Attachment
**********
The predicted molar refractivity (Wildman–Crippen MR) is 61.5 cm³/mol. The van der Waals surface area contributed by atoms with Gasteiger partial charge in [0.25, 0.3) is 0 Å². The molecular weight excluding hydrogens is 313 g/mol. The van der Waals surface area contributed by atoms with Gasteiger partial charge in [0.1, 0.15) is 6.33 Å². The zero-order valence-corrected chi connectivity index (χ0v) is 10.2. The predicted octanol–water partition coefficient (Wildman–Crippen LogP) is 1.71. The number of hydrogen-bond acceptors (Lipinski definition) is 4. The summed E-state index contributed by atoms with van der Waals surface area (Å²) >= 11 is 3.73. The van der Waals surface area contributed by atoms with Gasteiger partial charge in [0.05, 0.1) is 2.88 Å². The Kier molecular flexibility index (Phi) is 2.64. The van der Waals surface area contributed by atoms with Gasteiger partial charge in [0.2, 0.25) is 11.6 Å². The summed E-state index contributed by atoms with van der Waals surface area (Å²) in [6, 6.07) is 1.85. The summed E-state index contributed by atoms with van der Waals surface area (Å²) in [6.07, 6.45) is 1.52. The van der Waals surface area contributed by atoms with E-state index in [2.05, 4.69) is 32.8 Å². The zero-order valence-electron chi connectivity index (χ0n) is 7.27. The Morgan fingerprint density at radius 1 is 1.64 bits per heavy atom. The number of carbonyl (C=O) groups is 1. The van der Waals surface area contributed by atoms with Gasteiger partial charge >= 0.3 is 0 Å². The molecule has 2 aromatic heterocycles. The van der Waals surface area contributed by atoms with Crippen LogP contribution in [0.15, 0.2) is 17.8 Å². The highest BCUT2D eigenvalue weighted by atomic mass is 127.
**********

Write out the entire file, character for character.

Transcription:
The predicted molar refractivity (Wildman–Crippen MR) is 61.5 cm³/mol. The van der Waals surface area contributed by atoms with Gasteiger partial charge in [0.25, 0.3) is 0 Å². The molecular weight excluding hydrogens is 313 g/mol. The van der Waals surface area contributed by atoms with Gasteiger partial charge in [0.1, 0.15) is 6.33 Å². The zero-order valence-corrected chi connectivity index (χ0v) is 10.2. The predicted octanol–water partition coefficient (Wildman–Crippen LogP) is 1.71. The number of hydrogen-bond acceptors (Lipinski definition) is 4. The summed E-state index contributed by atoms with van der Waals surface area (Å²) >= 11 is 3.73. The van der Waals surface area contributed by atoms with Gasteiger partial charge in [0.05, 0.1) is 2.88 Å². The Kier molecular flexibility index (Phi) is 2.64. The van der Waals surface area contributed by atoms with Gasteiger partial charge in [0.2, 0.25) is 11.6 Å². The summed E-state index contributed by atoms with van der Waals surface area (Å²) in [6, 6.07) is 1.85. The summed E-state index contributed by atoms with van der Waals surface area (Å²) in [6.07, 6.45) is 1.52. The van der Waals surface area contributed by atoms with E-state index in [2.05, 4.69) is 32.8 Å². The zero-order valence-electron chi connectivity index (χ0n) is 7.27. The Morgan fingerprint density at radius 1 is 1.64 bits per heavy atom. The number of carbonyl (C=O) groups is 1. The van der Waals surface area contributed by atoms with Gasteiger partial charge >= 0.3 is 0 Å². The molecule has 2 aromatic heterocycles. The van der Waals surface area contributed by atoms with Crippen LogP contribution in [0.15, 0.2) is 17.8 Å². The highest BCUT2D eigenvalue weighted by atomic mass is 127.